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Every time I get into the middle of an RFP, I think about how unnecessarily burdensome the whole process is. It sometimes seems like the purchasing types want to make preparing and submitting the proposal a sort of right of passage by which you "earn" the business. I don't think that's the case, but it sometimes seems that way.

It's very common for an RFP to be 10-20 pages long, and require a proposal of that length or more. Generally, this expensive response process weeds out agencies it would be helpful for the client to hear from. I know we have declined to present proposals in the past, for business we were qualified for and might have been a great choice for.

Here's my idea for a really good RFP.

1. Do not call us. Do not pitch us. Do not send anything other than what we ask for, or we will disqualify you out of hand.

2. Send us work samples and a three paragraph (no more than one page) case study for your three best campaigns, branding projects, direct mail campaigns (whatever the client is RFPing for).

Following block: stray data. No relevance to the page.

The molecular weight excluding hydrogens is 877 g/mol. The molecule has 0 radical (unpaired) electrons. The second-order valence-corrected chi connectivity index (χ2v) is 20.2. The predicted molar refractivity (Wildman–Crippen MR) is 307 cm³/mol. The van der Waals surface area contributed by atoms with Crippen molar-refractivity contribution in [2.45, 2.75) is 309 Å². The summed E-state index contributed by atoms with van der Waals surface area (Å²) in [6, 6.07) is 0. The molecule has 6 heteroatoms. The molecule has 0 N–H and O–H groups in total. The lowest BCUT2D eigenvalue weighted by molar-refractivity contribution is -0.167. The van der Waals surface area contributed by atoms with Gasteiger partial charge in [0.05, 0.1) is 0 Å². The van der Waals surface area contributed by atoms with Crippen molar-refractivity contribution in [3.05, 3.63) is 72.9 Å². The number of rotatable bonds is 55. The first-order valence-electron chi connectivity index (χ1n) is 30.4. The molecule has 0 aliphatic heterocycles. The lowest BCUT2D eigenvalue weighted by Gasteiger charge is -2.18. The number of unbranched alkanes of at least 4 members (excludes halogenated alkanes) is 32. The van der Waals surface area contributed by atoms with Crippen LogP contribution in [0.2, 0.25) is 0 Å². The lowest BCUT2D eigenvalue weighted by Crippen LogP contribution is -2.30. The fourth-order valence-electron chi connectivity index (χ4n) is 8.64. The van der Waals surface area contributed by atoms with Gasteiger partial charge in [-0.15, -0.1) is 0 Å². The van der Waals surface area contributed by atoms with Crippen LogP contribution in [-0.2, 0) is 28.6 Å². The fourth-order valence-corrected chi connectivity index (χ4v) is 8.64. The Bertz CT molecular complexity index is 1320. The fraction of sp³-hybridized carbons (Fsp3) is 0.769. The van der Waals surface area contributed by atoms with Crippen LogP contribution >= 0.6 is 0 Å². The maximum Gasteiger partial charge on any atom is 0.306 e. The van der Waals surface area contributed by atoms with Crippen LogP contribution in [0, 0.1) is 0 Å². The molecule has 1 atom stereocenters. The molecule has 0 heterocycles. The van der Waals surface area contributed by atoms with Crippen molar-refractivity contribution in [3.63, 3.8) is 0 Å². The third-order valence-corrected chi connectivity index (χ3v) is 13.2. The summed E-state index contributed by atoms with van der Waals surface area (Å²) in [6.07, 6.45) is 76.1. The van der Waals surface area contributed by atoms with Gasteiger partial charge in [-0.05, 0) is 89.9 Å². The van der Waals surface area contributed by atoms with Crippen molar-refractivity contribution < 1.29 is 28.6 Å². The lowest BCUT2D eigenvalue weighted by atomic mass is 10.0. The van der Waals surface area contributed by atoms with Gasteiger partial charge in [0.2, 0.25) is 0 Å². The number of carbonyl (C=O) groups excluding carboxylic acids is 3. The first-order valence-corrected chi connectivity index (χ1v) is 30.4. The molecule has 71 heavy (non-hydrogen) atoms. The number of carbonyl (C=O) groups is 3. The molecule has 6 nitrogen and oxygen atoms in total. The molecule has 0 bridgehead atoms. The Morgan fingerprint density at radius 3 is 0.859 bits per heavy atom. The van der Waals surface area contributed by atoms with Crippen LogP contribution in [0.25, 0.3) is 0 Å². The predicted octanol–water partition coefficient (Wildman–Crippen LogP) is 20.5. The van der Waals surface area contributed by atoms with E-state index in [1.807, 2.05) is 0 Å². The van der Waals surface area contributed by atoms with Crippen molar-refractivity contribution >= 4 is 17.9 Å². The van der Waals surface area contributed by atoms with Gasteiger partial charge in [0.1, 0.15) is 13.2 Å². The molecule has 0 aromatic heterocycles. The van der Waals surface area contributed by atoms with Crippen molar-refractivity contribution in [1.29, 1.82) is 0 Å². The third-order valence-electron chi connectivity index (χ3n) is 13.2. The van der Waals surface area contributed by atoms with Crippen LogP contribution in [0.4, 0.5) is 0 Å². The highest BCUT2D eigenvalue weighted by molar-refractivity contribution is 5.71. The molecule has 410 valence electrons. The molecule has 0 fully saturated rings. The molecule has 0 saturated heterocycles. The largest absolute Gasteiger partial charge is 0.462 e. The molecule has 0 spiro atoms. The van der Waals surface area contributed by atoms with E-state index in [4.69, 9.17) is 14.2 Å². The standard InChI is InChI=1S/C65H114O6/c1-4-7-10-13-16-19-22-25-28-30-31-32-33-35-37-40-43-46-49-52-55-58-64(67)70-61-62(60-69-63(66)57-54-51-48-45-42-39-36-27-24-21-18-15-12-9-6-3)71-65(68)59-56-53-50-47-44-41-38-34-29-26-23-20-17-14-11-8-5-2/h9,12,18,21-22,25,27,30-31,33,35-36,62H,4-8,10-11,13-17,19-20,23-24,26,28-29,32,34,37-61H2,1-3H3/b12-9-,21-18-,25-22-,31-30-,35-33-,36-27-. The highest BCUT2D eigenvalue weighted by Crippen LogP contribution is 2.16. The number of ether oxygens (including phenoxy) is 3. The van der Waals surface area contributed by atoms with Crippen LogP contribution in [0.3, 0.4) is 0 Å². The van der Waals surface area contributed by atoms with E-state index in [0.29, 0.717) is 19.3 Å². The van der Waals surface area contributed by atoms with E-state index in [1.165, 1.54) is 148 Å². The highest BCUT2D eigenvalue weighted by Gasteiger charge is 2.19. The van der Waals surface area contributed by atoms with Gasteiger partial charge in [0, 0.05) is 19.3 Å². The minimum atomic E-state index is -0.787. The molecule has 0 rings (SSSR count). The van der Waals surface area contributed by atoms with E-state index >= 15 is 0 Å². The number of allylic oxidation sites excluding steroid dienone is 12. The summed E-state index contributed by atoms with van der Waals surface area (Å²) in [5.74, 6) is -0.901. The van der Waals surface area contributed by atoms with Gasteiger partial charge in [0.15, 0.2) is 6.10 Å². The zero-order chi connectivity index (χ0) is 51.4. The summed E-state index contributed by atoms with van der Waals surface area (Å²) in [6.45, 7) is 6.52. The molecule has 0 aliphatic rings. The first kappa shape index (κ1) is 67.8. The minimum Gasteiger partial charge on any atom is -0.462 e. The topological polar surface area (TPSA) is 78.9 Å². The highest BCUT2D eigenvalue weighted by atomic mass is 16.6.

3. We will look at all the work samples. Based on the work samples, we will select three or five semifinalists (I had a creative director who was obsessive about always needing odd numbers), whose work looks like they might do a good job with our project.

4. Conference call each of the semifinalists. Get a sense of them. Get a feel for them. If one jumps out at you as a clear fit, get them to estimate on the actual work you need (not an RFP, in which they have to guess at what you might need). Unless the estimate is outrageously high, sign it and get to work. If it is outrageously high, consider your options. Negotiate. Or go to option B.

5. If no clear winner emerges from the phone chats, hire two or three contenders to work on a real problem (same assignment for all agencies). The winner gets the business. The other two get paid for their work, and go home (with their intellectual property in tact).

This approach will get the client the best agency for them. It will get more agencies to participate, because it's not like doing back flips through flaming hoops. Good agencies are rewarded. Good clients are rewarded. Everybody wins.

I'd love to talk more, but I have to get back to the RFP I'm writing.

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